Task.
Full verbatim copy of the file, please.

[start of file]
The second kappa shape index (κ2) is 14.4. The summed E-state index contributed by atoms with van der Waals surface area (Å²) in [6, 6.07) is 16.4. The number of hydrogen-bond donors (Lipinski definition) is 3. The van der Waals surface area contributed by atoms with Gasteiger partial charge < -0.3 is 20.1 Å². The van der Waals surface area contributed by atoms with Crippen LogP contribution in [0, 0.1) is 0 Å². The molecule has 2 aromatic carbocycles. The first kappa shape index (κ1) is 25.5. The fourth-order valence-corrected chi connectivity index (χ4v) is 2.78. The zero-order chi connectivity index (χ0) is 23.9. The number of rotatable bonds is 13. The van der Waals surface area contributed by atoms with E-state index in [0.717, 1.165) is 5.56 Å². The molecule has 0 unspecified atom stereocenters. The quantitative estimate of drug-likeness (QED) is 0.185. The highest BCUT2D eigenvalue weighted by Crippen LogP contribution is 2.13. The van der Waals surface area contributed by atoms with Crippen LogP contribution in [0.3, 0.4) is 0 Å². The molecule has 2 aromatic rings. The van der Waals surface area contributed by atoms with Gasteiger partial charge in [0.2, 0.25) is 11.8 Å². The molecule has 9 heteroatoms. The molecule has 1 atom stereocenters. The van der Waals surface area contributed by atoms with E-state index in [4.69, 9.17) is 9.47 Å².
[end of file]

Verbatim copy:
The second kappa shape index (κ2) is 14.4. The summed E-state index contributed by atoms with van der Waals surface area (Å²) in [6, 6.07) is 16.4. The number of hydrogen-bond donors (Lipinski definition) is 3. The van der Waals surface area contributed by atoms with Gasteiger partial charge < -0.3 is 20.1 Å². The van der Waals surface area contributed by atoms with Crippen LogP contribution in [0, 0.1) is 0 Å². The molecule has 2 aromatic carbocycles. The first kappa shape index (κ1) is 25.5. The fourth-order valence-corrected chi connectivity index (χ4v) is 2.78. The zero-order chi connectivity index (χ0) is 23.9. The number of rotatable bonds is 13. The van der Waals surface area contributed by atoms with E-state index in [0.717, 1.165) is 5.56 Å². The molecule has 0 unspecified atom stereocenters. The quantitative estimate of drug-likeness (QED) is 0.185. The highest BCUT2D eigenvalue weighted by Crippen LogP contribution is 2.13. The van der Waals surface area contributed by atoms with Crippen LogP contribution in [0.3, 0.4) is 0 Å². The molecule has 2 aromatic rings. The van der Waals surface area contributed by atoms with Gasteiger partial charge in [0.2, 0.25) is 11.8 Å². The molecule has 9 heteroatoms. The molecule has 1 atom stereocenters. The van der Waals surface area contributed by atoms with E-state index in [4.69, 9.17) is 9.47 Å².